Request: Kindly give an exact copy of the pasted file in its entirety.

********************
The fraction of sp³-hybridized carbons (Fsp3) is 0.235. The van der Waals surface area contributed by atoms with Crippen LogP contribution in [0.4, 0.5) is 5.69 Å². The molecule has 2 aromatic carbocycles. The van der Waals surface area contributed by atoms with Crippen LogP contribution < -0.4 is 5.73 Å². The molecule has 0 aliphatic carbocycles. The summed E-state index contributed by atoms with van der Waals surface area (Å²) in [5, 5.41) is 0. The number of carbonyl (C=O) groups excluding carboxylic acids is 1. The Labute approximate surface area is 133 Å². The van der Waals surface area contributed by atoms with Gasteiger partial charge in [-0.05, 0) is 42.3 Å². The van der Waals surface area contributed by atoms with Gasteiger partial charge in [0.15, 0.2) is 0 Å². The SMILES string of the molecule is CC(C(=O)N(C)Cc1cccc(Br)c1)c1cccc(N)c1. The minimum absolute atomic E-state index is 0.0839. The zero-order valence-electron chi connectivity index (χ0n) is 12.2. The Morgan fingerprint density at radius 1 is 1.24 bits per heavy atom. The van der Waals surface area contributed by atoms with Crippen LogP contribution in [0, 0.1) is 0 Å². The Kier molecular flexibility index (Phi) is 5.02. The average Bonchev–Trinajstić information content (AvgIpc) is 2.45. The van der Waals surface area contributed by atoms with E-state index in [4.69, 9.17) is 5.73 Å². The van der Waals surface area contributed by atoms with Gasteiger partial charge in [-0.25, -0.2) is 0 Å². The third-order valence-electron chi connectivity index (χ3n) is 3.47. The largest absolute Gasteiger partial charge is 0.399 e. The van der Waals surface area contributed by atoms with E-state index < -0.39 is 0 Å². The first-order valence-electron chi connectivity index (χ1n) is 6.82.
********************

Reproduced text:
The fraction of sp³-hybridized carbons (Fsp3) is 0.235. The van der Waals surface area contributed by atoms with Crippen LogP contribution in [0.4, 0.5) is 5.69 Å². The molecule has 2 aromatic carbocycles. The van der Waals surface area contributed by atoms with Crippen LogP contribution < -0.4 is 5.73 Å². The molecule has 0 aliphatic carbocycles. The summed E-state index contributed by atoms with van der Waals surface area (Å²) in [5, 5.41) is 0. The number of carbonyl (C=O) groups excluding carboxylic acids is 1. The Labute approximate surface area is 133 Å². The van der Waals surface area contributed by atoms with Gasteiger partial charge in [-0.05, 0) is 42.3 Å². The van der Waals surface area contributed by atoms with Gasteiger partial charge in [0.15, 0.2) is 0 Å². The SMILES string of the molecule is CC(C(=O)N(C)Cc1cccc(Br)c1)c1cccc(N)c1. The minimum absolute atomic E-state index is 0.0839. The zero-order valence-electron chi connectivity index (χ0n) is 12.2. The Morgan fingerprint density at radius 1 is 1.24 bits per heavy atom. The van der Waals surface area contributed by atoms with Crippen LogP contribution in [0, 0.1) is 0 Å². The Kier molecular flexibility index (Phi) is 5.02. The average Bonchev–Trinajstić information content (AvgIpc) is 2.45. The van der Waals surface area contributed by atoms with E-state index in [4.69, 9.17) is 5.73 Å². The van der Waals surface area contributed by atoms with Gasteiger partial charge in [-0.25, -0.2) is 0 Å². The third-order valence-electron chi connectivity index (χ3n) is 3.47. The largest absolute Gasteiger partial charge is 0.399 e. The van der Waals surface area contributed by atoms with E-state index < -0.39 is 0 Å². The first-order valence-electron chi connectivity index (χ1n) is 6.82.